Moll has been a director and chief investment officer of Provenance Wealth Advisors since 2001. He oversees the firm’s investment policy and leads a team that supports the financial goals of local and international clients through a comprehensive range of estate planning, financial and investment advisory, insurance and business-planning services.


Understanding Individual Capital Gains and Losses by Jeffrey M. Mutnik, CPA/PFS

Posted on May 21, 2015 by Jeffrey Mutnik

Capital assets include almost everything owned for personal use or investment purposes, including houses, furnishings, cars, artwork, bonds and shares of stocks.  Understanding the resulting tax liabilities or deductions that apply when taxpayers sell these assets is an important step in an efficient tax-planning process.


What is a capital gain?

A capital gain is the profit taxpayers earn when they sell an asset for more than the original price they paid to acquire it, also known as the basis. Capital gains are considered income, which taxpayers must report on their tax returns and for which taxpayers whose income exceeds statutory thresholds may be subject to an additional 3.8 percent Net Investment Income Tax.


What is a capital loss?

A capital loss is the shortfall taxpayers incur then they sell an asset for less than the basis.  These losses are limited in their usefulness for several reasons: short-term losses offset short-term gains to determine if there is overall net short-term gain or loss; similar computations are made for long-term transactions; and the net short- or long-term gains/losses are combined to determine if there is an overall capital gain or loss. When taxpayers’ capital losses exceed their capital gains, they may deduct from their income the excess, up to $3,000 per year (or $1,500 for married filing separately), as a loss on their tax returns. Losses exceeding these deduction limits are suspended on their tax returns and are available in the next year, where they may be applied to offset future gains.


What is the holding period and why does it matter?

Assets held for more than one year are considered long-term holdings.  Assets sold one year or less from the date of purchase result in short-term capital gains or losses.  Typically, long-term capital gains are treated more favorably (current maximum rate of 20 percent) than short-term gains, which are taxed at the maximum ordinary income tax rates (currently 39.6 percent).  As a result, taxpayers may consider holding an appreciated investment for more than one year before selling it.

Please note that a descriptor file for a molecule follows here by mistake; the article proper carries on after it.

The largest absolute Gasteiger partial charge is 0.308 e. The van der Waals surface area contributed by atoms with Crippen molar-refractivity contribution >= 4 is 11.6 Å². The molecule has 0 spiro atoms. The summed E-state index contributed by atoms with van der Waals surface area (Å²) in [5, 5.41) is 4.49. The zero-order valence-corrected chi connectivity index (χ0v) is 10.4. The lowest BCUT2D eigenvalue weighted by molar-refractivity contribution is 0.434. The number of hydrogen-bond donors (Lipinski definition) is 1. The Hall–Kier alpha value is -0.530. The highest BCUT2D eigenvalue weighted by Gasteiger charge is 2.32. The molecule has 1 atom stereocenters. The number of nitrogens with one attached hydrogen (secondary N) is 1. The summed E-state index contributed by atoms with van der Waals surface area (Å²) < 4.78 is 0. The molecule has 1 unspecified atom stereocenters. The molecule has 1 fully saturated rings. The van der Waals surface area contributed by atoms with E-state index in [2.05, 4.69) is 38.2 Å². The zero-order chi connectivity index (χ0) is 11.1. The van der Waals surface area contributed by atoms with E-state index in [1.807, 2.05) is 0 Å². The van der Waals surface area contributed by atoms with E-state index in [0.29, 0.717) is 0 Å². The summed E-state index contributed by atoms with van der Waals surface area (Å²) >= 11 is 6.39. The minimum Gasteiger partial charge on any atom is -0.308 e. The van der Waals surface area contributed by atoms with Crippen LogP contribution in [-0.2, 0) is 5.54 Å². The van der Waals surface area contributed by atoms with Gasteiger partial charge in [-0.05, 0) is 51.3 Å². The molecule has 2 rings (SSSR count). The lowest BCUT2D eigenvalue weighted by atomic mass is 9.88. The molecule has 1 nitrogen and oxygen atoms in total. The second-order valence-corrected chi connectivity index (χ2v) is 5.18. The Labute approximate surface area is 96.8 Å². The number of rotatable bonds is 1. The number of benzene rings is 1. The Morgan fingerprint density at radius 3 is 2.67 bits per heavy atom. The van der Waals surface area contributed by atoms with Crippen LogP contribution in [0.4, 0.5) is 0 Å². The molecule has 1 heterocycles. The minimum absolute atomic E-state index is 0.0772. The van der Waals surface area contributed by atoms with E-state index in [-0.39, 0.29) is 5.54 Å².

Many taxpayers would prefer to use short-term losses to offset income that will be taxed at the ordinary income rates, but the law requires net short-term losses to offset net long-term gains in the same year. Therefore, year-end planning should include analyzing holding periods of the recognized gains and potentially selling short-term appreciated assets before year-end.  This could allow the net long-term gain to be taxed at the preferred 0 percent to 20 percent capital gains tax rate.


What about mutual funds?

Investments in mutual funds present unique situations for taxpayers.  When these investment pools sell shares of stock in their portfolios for a profit, taxes can be due on the capital gains.   Each year, to avoid their own income taxes, the funds pass these tax gains to their shareholders in the form of Capital Gain Distributions. Many are surprised to learn they owe taxes from their investments in mutual funds, whether or not the mutual funds have increased or decreased in value. Tracking the tax basis of mutual funds is often difficult but always important. Dividend reinvestments not only increase the number of shares owned, they also increase the overall basis of the fund held. Including this information in the basis of fund shares sold will limit the erroneous overstatement of gains on dispositions.


Can I deduct the loss I incurred on the sale of my home?

Taxpayers may deduct losses on the sale of property only when the property is held for investment purposes.  Therefore, the sale of personal jewelry or a home for a loss is not deductible.  However, any asset sold at a gain requires the gain to be reportable, whether the asset was held as an investment or not. Note that the sale of a primary home for a gain is not necessarily fully taxable.   A gain up to $250,000 ($500,000 if married filing jointly) is excluded, when certain requirements are met.


The tax considerations of an asset sale should weigh heavily on taxpayers’ decision. While selling an investment for a loss can help to offset the liabilities of a significant capital gain, taxpayers should tread carefully with the guidance of experience tax and financial advisors.


About the Author: Jeffrey M. Mutnik, CPA/PFS, is a director in Berkowitz Pollack Brant’s Taxation and Financial Services practice. He can be reached in the CPA firm’s Ft. Lauderdale office at (954) 712-7000 or via email at



Are You Ready to Meet the FBAR Filing Deadline? by Andrew Leonard, CPA

Posted on May 19, 2015 by Andrew Leonard